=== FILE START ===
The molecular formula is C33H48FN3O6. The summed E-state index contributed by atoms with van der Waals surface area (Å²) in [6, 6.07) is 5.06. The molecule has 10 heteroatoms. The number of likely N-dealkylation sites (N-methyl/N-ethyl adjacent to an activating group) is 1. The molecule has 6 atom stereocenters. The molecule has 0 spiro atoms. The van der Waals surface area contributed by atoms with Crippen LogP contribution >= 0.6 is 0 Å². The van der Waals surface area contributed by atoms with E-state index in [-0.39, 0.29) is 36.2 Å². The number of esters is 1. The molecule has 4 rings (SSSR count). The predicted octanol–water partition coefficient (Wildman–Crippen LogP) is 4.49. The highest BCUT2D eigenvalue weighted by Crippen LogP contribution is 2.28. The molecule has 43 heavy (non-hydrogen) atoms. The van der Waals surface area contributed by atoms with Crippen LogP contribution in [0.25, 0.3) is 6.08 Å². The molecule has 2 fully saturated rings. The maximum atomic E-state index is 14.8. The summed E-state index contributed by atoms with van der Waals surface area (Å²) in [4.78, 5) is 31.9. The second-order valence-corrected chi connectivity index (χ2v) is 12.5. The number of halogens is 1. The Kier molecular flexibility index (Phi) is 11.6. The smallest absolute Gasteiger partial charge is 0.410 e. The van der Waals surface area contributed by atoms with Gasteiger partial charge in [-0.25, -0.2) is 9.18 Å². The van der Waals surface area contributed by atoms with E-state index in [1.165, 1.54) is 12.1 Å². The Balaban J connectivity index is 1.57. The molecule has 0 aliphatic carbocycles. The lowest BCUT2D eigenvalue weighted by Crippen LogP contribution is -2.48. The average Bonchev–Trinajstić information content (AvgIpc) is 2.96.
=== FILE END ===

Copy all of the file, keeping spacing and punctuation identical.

The molecular formula is C33H48FN3O6. The summed E-state index contributed by atoms with van der Waals surface area (Å²) in [6, 6.07) is 5.06. The molecule has 10 heteroatoms. The number of likely N-dealkylation sites (N-methyl/N-ethyl adjacent to an activating group) is 1. The molecule has 6 atom stereocenters. The molecule has 0 spiro atoms. The van der Waals surface area contributed by atoms with Crippen LogP contribution >= 0.6 is 0 Å². The van der Waals surface area contributed by atoms with E-state index in [-0.39, 0.29) is 36.2 Å². The number of esters is 1. The molecule has 4 rings (SSSR count). The predicted octanol–water partition coefficient (Wildman–Crippen LogP) is 4.49. The highest BCUT2D eigenvalue weighted by Crippen LogP contribution is 2.28. The molecule has 43 heavy (non-hydrogen) atoms. The van der Waals surface area contributed by atoms with Crippen LogP contribution in [0.25, 0.3) is 6.08 Å². The molecule has 2 fully saturated rings. The maximum atomic E-state index is 14.8. The summed E-state index contributed by atoms with van der Waals surface area (Å²) in [4.78, 5) is 31.9. The second-order valence-corrected chi connectivity index (χ2v) is 12.5. The number of halogens is 1. The Kier molecular flexibility index (Phi) is 11.6. The smallest absolute Gasteiger partial charge is 0.410 e. The van der Waals surface area contributed by atoms with Gasteiger partial charge in [-0.25, -0.2) is 9.18 Å². The van der Waals surface area contributed by atoms with E-state index in [1.165, 1.54) is 12.1 Å². The Balaban J connectivity index is 1.57. The molecule has 0 aliphatic carbocycles. The lowest BCUT2D eigenvalue weighted by Crippen LogP contribution is -2.48. The average Bonchev–Trinajstić information content (AvgIpc) is 2.96.